Rudbeckia: I bought several of these at Ace Hardware because...I don't remember why, actually. I think I was just on a plant-buying spree and wanted to keep going. They turned out to be some of the best purchases I made. Black-Eyed Susans need almost no attention, produce all kinds of blossoms and keep their flowers for weeks. That's my kind of plant.

Echinacea: The only reason I like these less than rudbeckia is that I see them everywhere in my neighborhood, so I feel like having them in your garden is sort of obligatory. They share quite a few characteristics with rudbeckia - low maintenance, profuse and long-lasting. I planted white, red, orange, yellow and several shades of pink (which, to me, looked like they were all the same color - pink).

Dianthus: I think if I had expected less of these stalwart little plants, I would have been more pleased with them. I was impressed by how deadheading only made them come back stronger, but none of them actually grew, as in got wider or bigger. They seemed to stay the same size all spring and summer. I like these - I just think I should have planted them somewhere where they would have been less likely to get shown up by other flowers.

Asiatic Lilies: When these are in bloom, they're beautiful, The downside is they last under a week, and then are just a stalk for months and months. I planted several of these and I have a hunch I might remove a few next summer. A small garden doesn't leave a lot of room for underperformers.

Coreopsis "Sun Up": This is the only flower I planted and didn't like. I should be grateful to it, because it bloomed early in the season and spread and grew and made the garden look a little less bare, but I just didn't like the color. I think it might be what you'd call"chrome yellow" - sort of a muddy orange-yellow. Blegh.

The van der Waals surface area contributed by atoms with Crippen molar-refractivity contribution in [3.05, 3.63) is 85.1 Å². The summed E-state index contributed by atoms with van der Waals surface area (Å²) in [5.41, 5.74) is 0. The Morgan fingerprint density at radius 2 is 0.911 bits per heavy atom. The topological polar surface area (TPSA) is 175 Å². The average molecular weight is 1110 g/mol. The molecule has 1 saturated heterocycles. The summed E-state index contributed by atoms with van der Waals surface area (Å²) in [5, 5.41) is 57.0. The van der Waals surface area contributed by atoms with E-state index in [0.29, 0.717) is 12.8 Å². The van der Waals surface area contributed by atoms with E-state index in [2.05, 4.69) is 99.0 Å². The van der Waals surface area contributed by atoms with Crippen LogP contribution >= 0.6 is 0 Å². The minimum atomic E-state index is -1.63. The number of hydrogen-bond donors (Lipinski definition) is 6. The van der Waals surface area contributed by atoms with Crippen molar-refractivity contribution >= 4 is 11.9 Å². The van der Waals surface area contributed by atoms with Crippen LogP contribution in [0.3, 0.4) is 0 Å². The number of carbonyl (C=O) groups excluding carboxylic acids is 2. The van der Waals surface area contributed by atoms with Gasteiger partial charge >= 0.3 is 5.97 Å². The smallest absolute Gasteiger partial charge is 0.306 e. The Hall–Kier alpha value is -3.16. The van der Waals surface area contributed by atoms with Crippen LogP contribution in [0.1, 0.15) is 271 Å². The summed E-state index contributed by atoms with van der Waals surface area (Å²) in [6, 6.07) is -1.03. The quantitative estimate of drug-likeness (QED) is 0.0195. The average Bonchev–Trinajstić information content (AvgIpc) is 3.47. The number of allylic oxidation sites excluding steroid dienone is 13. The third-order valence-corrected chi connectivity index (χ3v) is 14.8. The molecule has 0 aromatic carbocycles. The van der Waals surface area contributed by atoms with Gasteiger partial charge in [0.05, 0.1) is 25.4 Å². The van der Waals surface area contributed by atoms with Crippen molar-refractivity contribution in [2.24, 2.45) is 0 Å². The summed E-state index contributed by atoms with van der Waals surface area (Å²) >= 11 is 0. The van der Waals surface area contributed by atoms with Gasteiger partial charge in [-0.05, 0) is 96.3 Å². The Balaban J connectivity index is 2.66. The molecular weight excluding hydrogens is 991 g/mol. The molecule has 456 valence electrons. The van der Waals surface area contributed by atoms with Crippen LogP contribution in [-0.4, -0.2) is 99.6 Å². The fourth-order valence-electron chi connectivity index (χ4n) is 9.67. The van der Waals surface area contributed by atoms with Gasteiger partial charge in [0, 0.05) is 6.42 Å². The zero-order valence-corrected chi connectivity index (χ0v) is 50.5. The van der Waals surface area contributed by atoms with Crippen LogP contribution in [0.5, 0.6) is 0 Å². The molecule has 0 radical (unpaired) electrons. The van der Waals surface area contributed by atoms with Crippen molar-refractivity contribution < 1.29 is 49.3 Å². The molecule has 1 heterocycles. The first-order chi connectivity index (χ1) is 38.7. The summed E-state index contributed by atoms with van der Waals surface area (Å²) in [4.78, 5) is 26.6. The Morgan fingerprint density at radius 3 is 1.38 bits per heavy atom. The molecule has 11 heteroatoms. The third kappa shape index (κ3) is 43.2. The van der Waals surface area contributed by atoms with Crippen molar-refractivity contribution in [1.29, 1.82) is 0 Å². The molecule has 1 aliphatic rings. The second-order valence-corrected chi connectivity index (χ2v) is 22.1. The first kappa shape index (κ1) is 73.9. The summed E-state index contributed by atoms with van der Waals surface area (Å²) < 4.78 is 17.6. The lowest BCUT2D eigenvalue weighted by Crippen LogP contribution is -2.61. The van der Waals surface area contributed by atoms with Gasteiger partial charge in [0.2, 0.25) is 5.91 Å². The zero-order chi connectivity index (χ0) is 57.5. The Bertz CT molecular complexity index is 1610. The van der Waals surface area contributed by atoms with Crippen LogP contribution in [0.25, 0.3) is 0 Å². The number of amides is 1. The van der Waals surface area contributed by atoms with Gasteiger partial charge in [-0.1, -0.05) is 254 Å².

Wednesday, August 10, 2016


Am I being fair for not liking "Disgraced"? I'm afraid to pose that question to myself because I worry the answer might be "no."

Praised as a "searing" and "controversial" racial drama, "Disgraced" is a 90-minute one act play centered around  Amir Kapoor, a high-profile Pakistani-American attorney whose carefully concealed past comes to light, much to his chagrin. As his career and life begin a tailspin, Amir's white wife, Emily, begins to irritate him with her high-minded and privileged views of race and social justice. Things come to head at a fateful dinner party Amir and Emily host for Isaac (Emily's former boyfriend) and his present girlfriend Jory, who now works at Amir's law firm.

Part of my problem with "Disgraced" is that it didn't feel specific enough to the Pakistani-American or Muslim-American experience. Elements of its felt fairly generic. I don't know if that's a fair criticism, though, because I can't come up with ways for it to have been more focused, and there are many genres (murder mysteries and romantic comedies, for example) where originality and freshness isn't the point.

Another reaction I had was that the script seemed to call for Adit Dileep, who played Amir, to hit the gas pedal too hard. His performance began at 60 mph; the audience wasn't really eased into it and didn't get to know him as much of anything other than a panicky nervous wreck. For a lot of the play, Caroline Kaplan's Emily really irritated me as an impossibly beautiful, impossibly benevolent artist. Luckily, that only lasted for about half the play. When Kaplan actually got something to do besides sit around and be a decorative object, I enjoyed her much more. The real standout here was Austene Van as Jory, Amir's law firm friend-turned-rival. The statuesque Van is a commanding presence in a tasteful but pointedly dramatic costume, and her delivery and presence commanded the stage. I found myself wishing she had appeared earlier than the play's two-thirds mark,